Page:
In the latest stunner by the team behind the Academy Award-winning short Curfew, a married couple's bubble of suburban normality is punctured when they find a surprise inside their toddler's teddy bear.
A troubled young man and his strait-laced niece embark on a thrilling odyssey through New York City in this heartrending drama based on an Oscar-winning short. As his life hits rock bottom, 20-something Richie decides to end it all, only to have his half-hearted suicide attempt interrupted by an urgent request from his sister to babysit her precocious daughter. So begins a madcap tour of Manhattan after dark, as uncle and niece find unexpected bonds in the unlikeliest of places.Written by
The film playing in the background of Gideon's party is Buster Keaton's "The General" See more »
Dear Vista, I've been meaning to write this note for a long time, but as you know, I'm not very good at expressing myself. So I'll just say this. I miss your smile. I would say that I hope this note finds you well, but as these things go, that won't be the case.
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"Before I Disappear" was birthed from director Shawn Christensen's 2013 short film "Curfew," which won Best Live Action Short Film at the Academy Awards that year. I remember watching the short film and simply being captivated by its portrayal of ugly yet realistic characters in a seamy environment, so much so that I called it "a wonderful exercise in style, emotion, human interaction, and existential purpose." With the accolades and recognition "Curfew" received, it was only a matter of time before the short would be adapted into a feature-length project, and, thankfully, the core focus of the film and its characters didn't find themselves lost in translation.
This is a film of tone, realism and germane surrealism, and companionship, four ideas that one would assume would make for an awkward, uneven film but mesh so well together thanks to Christensen's carefulness that the end product is something to behold. The film concerns Ritchie (Christensen), an aimless and depressed twentysomething working for a seedy nightclub run by Bill (Ron Perlman). His will to live is waning day-by-day after his girlfriend Vista has mysteriously disappeared, and, upon finding the corpse of a young female in the nightclub bathroom, Ritchie is ready to call it quits.
He goes home, fills a bathtub full of water, and proceeds to take a sharp razor and slit his wrists, ending his miserable existence. His suicide attempt is interrupted by Maggie ("Shameless"'s Emmy Rossum), who phones him asking to pick up her eleven-year-old daughter Sophia (Fátima Ptacek, who voices Dora on "Dora the Explorer") from school and look after her while she takes care of other things. Reluctantly, Richie exits hit bloody bathtub, bandages his wrists, throws on old clothes, lights a cigarette and heads off to pick Sophia up. Sophia is exactly the kind of precocious tot that Richie needs in his life, regardless of whether or not he knows it. Sophia is meticulous, organized, and grounded in a world where all there is is homework and poetry. She's drawn realistically and not conjured up from the barrage of clichés one expect from this character. She's sensitively played by Ptacek, who is only fourteen-years-old, and just when you think her character is a caricature, she surprises and comes to be a wonderful addition to not only the story but Richie's life.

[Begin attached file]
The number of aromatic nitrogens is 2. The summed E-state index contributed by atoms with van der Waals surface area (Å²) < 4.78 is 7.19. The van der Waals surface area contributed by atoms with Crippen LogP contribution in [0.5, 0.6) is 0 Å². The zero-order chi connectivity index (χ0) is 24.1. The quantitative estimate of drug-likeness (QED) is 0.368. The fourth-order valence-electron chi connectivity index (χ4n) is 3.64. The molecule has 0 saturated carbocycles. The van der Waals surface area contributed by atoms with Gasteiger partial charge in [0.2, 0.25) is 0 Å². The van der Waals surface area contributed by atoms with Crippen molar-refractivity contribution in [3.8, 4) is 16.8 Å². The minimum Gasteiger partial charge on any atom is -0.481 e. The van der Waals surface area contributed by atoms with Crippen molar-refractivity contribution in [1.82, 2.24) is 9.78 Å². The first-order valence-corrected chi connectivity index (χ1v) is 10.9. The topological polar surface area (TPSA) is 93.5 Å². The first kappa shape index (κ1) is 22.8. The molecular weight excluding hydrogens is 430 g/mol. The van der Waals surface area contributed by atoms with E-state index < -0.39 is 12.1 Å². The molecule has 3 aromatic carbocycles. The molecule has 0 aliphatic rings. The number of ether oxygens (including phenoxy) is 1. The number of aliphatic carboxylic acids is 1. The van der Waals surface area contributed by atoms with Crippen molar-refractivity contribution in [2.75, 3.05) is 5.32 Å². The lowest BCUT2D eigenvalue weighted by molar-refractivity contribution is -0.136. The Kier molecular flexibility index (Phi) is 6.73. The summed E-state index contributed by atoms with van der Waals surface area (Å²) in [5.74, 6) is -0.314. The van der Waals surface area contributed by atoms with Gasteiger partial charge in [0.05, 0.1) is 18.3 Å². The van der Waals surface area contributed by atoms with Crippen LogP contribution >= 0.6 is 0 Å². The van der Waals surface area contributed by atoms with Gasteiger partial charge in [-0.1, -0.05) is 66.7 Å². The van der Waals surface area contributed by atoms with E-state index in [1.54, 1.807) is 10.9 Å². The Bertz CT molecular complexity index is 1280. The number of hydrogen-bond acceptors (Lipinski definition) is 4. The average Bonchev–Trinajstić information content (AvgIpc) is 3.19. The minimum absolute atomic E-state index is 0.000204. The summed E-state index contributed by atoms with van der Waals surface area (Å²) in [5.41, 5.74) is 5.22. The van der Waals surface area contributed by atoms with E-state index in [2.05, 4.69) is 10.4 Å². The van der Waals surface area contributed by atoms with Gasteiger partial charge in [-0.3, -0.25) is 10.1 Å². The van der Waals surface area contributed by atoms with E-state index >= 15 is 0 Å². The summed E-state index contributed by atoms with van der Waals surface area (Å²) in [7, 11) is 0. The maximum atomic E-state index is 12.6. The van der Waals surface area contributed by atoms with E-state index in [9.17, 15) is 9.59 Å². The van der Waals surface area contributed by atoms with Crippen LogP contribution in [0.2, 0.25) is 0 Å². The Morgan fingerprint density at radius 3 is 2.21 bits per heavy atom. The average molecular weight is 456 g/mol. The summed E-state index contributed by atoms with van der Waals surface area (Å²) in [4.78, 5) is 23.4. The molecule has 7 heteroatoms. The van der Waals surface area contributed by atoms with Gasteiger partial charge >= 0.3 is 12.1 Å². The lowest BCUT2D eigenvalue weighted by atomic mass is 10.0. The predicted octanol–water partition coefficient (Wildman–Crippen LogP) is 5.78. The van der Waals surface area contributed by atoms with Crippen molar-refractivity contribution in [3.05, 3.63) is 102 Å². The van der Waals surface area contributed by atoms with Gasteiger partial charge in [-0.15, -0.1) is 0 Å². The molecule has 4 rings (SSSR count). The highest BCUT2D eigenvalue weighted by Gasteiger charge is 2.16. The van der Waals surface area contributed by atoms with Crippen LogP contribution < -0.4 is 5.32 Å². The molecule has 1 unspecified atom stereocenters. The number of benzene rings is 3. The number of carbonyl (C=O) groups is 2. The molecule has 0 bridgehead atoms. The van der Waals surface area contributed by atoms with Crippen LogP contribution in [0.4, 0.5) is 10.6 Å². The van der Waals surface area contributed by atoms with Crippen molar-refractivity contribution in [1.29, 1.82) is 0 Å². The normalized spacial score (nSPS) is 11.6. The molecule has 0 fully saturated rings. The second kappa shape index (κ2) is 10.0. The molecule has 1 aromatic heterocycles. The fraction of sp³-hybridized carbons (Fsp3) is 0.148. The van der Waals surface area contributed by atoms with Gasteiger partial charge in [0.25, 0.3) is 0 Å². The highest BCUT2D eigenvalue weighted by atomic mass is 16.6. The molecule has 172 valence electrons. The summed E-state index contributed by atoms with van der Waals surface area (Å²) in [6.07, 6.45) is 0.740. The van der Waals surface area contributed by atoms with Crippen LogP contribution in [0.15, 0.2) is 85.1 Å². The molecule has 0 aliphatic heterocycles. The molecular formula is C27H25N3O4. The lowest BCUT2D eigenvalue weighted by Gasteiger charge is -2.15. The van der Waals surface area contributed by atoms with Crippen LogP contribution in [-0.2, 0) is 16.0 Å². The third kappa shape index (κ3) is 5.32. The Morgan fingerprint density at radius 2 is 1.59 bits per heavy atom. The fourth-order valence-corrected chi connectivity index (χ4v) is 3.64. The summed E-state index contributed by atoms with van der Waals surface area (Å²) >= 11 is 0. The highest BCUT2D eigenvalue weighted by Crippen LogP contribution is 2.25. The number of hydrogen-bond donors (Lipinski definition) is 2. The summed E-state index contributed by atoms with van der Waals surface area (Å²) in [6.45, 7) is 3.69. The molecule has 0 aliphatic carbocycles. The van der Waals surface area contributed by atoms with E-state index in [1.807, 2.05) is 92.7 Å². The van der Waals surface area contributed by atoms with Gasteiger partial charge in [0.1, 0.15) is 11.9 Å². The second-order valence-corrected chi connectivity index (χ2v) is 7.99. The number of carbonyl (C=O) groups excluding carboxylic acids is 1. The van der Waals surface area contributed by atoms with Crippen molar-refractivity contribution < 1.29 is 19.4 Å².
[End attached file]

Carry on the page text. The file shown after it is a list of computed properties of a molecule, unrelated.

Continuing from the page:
Richie and Sophia wander the streets, with Richie being hunted by loansharks and mob bosses for his failure to pay back old debts, going from several seedy locations before finding some sort of solace and connection at a bowling alley. This scene is almost identical in structure and setup as "Curfew," but with it being bookended by more familiarity and involvement with the characters, it takes on a greater significance. It provides for a momentary discourse in Richie's miserable existence, as he watches Sophia freely dance down the lane of the alley, with people shaking their hips with bowling balls in their hands at the front of each lane. This adds to the surrealism aspect I mentioned earlier, in that while "Before I Disappear" explores realistically-drawn characters with serious problems and shortcomings, it also welcomes intriguing surrealism into the mix, bending the reality our disillusioned character lives in. Consider when Richie takes a handful of menopause pills (which he believes are sleeping pills that will turn fatal if he takes enough) and hallucinates one of his collectors coming after him; it's one of the greatest surrealist scenes in a film predicated off of being human and realistic.
"Before I Disappear" has received the most flak from people who saw "Curfew," weren't a big fan of it to begin with, and then cringed at the thought of watching the short stretched out for ninety-three minutes. Those who enter blindly, and have never seen "Curfew," will likely get the most enjoyment out of it, or those, like me, who enjoy stories about believable and real characters, will find several things to appreciate.
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